Scenes From Saturday Night's For The Love of Kettle Sale at Deep Ellum's Kettle Art.
A group of ten people huddled outside of Kettle Art Gallery in Deep Ellum, smoking and conversing, tepid breath visible in the cold night air. The door to Kettle swung open, revealing a couple rushing forward into the chilly night.
With them, the bustle of commotion inside the gallery escaped into the streets.
“Holy crap,” the escaping man announced to no one in particular, barely audible. “It's packed in there.”
And it was. But even that warning wouldn't quite prepare anyone entering the gallery for what awaited them. On Saturday night, the stretched space of Kettle was just filled with warm bodies, from wall to wall.
They came to attend Kettle's annual, one-night “For the Love of Kettle” event. And, unable to give the art the normal amount of space, visitors were forced to admire the on-display art from all of two feet way. Toward the back of the gallery, there was less weaving — and more praying you didn't knock somebody flat on their ass while pushing your way through.
It seemed surreal that so many people could be in the space at once. There had to be some sort of code or law against it. And, yet, here they all were, tightly packed in their coats and scarves, all gathered for a taste of local art.
Packing the gallery seemed a simple enough task for Kettle. When you make a social media push saying that the purchase of pieces is first-come, first-serve and all going for a rate of $50, people will rush to be there at opening — especially when its known, too, that this is Kettle's lone annual fundraiser, with 100 percent of the show's proceeds going directly to the gallery's maintenance.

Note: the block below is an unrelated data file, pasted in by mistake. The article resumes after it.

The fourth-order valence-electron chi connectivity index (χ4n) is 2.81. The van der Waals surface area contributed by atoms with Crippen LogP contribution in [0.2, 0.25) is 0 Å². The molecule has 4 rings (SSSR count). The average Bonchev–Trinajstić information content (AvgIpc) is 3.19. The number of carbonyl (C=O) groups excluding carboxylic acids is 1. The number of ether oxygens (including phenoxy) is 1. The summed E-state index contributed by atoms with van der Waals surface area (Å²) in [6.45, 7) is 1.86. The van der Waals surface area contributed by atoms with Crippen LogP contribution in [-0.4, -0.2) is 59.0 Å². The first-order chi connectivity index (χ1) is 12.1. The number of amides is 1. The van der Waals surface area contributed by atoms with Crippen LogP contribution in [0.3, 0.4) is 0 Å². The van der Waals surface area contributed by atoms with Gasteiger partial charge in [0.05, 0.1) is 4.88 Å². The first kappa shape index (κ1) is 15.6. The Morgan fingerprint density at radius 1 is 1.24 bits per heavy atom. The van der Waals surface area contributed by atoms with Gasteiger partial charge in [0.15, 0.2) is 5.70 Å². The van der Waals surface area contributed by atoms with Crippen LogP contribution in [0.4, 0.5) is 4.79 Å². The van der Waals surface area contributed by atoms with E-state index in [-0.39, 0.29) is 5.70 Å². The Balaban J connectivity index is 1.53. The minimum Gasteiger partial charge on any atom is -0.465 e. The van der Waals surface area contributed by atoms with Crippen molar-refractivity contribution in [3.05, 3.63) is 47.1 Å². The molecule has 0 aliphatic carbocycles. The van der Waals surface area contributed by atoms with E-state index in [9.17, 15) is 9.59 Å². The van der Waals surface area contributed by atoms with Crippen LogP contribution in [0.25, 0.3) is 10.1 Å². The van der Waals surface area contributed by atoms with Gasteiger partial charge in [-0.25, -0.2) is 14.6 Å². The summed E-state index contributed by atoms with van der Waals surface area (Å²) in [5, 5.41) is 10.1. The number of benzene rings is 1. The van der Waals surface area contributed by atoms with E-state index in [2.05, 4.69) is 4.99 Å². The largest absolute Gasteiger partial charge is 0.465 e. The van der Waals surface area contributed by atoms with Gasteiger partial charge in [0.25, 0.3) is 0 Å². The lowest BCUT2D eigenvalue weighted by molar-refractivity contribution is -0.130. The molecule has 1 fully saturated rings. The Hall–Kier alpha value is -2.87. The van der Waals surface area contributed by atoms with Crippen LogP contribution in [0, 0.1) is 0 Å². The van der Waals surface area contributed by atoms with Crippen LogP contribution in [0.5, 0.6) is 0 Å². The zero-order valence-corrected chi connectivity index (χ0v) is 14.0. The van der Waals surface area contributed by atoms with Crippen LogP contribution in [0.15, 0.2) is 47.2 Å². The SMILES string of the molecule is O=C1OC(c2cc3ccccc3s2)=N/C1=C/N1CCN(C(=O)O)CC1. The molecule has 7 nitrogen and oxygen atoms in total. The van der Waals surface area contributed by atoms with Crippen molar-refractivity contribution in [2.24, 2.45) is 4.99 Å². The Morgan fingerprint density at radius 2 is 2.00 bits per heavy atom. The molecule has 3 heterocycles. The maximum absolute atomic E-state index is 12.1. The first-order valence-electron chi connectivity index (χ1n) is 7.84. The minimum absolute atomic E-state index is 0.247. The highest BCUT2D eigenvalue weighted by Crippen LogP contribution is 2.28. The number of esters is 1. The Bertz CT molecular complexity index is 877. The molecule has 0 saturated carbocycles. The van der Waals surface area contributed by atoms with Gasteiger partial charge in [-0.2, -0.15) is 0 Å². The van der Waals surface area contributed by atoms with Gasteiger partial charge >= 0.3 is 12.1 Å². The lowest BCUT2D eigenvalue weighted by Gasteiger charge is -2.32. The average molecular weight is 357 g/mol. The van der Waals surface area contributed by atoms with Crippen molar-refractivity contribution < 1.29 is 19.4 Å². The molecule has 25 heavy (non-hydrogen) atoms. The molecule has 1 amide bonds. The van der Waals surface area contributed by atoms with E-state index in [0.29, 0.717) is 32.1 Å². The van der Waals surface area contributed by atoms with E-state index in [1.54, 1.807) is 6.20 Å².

It's one of this town's few opportunities, along with Art Conspiracy, where the proletariat can enjoy the experience of buying fine art — some pieces more fine than others — while acting philanthropic, too.
So, right from its opening at 7 p.m., people made an all-out rush to buy the piece they wanted. The competition was heated; individuals noticeably vied for a painting of Marilyn Monroe and a Frank Campagna reproduction of the Deep Ellum television mural. For a solid hour, a line of would-be art procurers bisected the gallery, providing yet one more obstacle for the crowd to navigate around. Yet, even more stunning than the amount of people in the gallery was the speed at which the art disappeared from the walls. An hour into the opening, at least half of the art that had previously packed the walls was gone. By the end of the night, the pieces left on the walls could be counted on two hands. And these new art owners could be seen walking around the space, reverently holding the new pieces of their collection or posing for a photo with a piece of canvas next to their face.
Hopefully, the same show of community support of the arts can be seen at Kettle’s next gallery opening — “For the Love of Artists” — another one night event on February 15. This time, 100 percent of the cost of the art goes to the artists, as Kettle forgoes its commission cut.